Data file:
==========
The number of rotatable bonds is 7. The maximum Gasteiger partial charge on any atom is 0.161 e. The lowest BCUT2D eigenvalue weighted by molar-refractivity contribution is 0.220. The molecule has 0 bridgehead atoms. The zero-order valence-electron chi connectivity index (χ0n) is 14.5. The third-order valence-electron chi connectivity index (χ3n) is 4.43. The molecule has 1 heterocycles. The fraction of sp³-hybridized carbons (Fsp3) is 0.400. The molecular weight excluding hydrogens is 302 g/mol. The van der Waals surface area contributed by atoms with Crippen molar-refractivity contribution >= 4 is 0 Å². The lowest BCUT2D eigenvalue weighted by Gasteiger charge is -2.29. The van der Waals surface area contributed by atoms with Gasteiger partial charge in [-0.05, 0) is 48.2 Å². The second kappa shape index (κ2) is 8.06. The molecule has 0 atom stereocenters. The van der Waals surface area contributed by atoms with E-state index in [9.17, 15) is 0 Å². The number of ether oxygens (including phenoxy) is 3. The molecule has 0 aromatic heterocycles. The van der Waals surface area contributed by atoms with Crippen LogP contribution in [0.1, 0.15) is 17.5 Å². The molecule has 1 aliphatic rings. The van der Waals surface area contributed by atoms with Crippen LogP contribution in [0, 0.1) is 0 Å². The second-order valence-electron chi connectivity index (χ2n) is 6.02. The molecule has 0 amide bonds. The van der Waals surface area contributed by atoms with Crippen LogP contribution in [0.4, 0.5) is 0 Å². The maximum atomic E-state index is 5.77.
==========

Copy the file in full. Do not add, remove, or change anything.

The number of rotatable bonds is 7. The maximum Gasteiger partial charge on any atom is 0.161 e. The lowest BCUT2D eigenvalue weighted by molar-refractivity contribution is 0.220. The molecule has 0 bridgehead atoms. The zero-order valence-electron chi connectivity index (χ0n) is 14.5. The third-order valence-electron chi connectivity index (χ3n) is 4.43. The molecule has 1 heterocycles. The fraction of sp³-hybridized carbons (Fsp3) is 0.400. The molecular weight excluding hydrogens is 302 g/mol. The van der Waals surface area contributed by atoms with Crippen molar-refractivity contribution >= 4 is 0 Å². The lowest BCUT2D eigenvalue weighted by Gasteiger charge is -2.29. The van der Waals surface area contributed by atoms with Gasteiger partial charge in [-0.05, 0) is 48.2 Å². The second kappa shape index (κ2) is 8.06. The molecule has 0 atom stereocenters. The van der Waals surface area contributed by atoms with E-state index in [9.17, 15) is 0 Å². The number of ether oxygens (including phenoxy) is 3. The molecule has 0 aromatic heterocycles. The van der Waals surface area contributed by atoms with Crippen LogP contribution in [0.1, 0.15) is 17.5 Å². The molecule has 1 aliphatic rings. The van der Waals surface area contributed by atoms with Crippen LogP contribution in [0, 0.1) is 0 Å². The second-order valence-electron chi connectivity index (χ2n) is 6.02. The molecule has 0 amide bonds. The van der Waals surface area contributed by atoms with Crippen LogP contribution in [0.4, 0.5) is 0 Å². The maximum atomic E-state index is 5.77.